Published online by Cambridge University Press: 05 January 2013
World War I began in August 1914 with the German declaration of war against Russia and France. It ended four-and-a-half years later with the military defeat of the German army. The first modern war, World War I witnessed the use of new weapons that caused horrible injuries and mass destruction. Nearly two million German soldiers were killed, and two-and-one-half million returned from the front as “war cripples.” The so-called Great War was the first total war that involved countries' entire populations in the production and execution of war. This involvement also meant hardship, sometimes extreme, for noncombatants and demoralization on the home front.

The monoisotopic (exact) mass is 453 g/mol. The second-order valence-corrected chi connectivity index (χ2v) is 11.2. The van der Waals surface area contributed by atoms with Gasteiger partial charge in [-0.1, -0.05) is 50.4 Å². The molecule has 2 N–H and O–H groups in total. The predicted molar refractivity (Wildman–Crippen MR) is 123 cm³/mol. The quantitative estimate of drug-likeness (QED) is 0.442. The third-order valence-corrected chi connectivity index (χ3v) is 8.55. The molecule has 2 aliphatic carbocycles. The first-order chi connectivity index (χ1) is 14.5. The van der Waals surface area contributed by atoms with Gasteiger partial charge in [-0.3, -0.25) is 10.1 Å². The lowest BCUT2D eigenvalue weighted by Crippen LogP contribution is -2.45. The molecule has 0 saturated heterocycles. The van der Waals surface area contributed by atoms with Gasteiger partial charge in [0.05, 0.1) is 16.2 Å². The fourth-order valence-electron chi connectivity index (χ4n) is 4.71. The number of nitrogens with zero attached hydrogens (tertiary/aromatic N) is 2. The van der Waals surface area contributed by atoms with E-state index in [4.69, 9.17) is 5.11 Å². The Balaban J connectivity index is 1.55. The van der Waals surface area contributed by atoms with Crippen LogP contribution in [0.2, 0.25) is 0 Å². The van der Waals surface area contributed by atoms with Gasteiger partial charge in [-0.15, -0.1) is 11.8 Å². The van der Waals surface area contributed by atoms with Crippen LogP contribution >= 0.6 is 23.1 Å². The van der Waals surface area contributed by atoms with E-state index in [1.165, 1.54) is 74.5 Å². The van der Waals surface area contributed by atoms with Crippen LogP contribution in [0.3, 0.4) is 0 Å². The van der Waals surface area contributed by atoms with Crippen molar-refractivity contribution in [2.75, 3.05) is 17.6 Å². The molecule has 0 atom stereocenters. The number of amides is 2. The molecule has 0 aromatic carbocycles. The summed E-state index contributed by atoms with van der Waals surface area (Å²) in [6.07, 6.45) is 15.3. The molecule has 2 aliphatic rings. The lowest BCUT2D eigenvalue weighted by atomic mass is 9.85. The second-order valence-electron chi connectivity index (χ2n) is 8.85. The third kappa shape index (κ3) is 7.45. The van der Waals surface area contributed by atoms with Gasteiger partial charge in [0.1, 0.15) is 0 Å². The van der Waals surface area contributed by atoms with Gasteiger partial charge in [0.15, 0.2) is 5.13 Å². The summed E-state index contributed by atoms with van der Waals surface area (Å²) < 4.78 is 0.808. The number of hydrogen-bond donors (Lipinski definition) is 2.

The Vietnam War was never declared. It began as a conflict between France and the Vietnamese nationalist movement during World War II, when the Japanese temporarily displaced the French as colonial rulers and thus created an opening for the communist Viet Minh. The United States first sent military advisers to Vietnam in 1950 as part of its strategy to contain communism; troops followed later. The conflict in Southeast Asia took place thousands of miles from the United States, whose territory was never threatened. American civilians were not directly involved, whereas three million Vietnamese were killed. Approximately three million Americans served in the armed forces during the United States' direct involvement in Vietnam; fifty-eight thousand of them were killed. The longest war of the twentieth century ended in 1975 with the fall of Saigon, two years after the armistice of Paris had allowed the United States to withdraw its troops.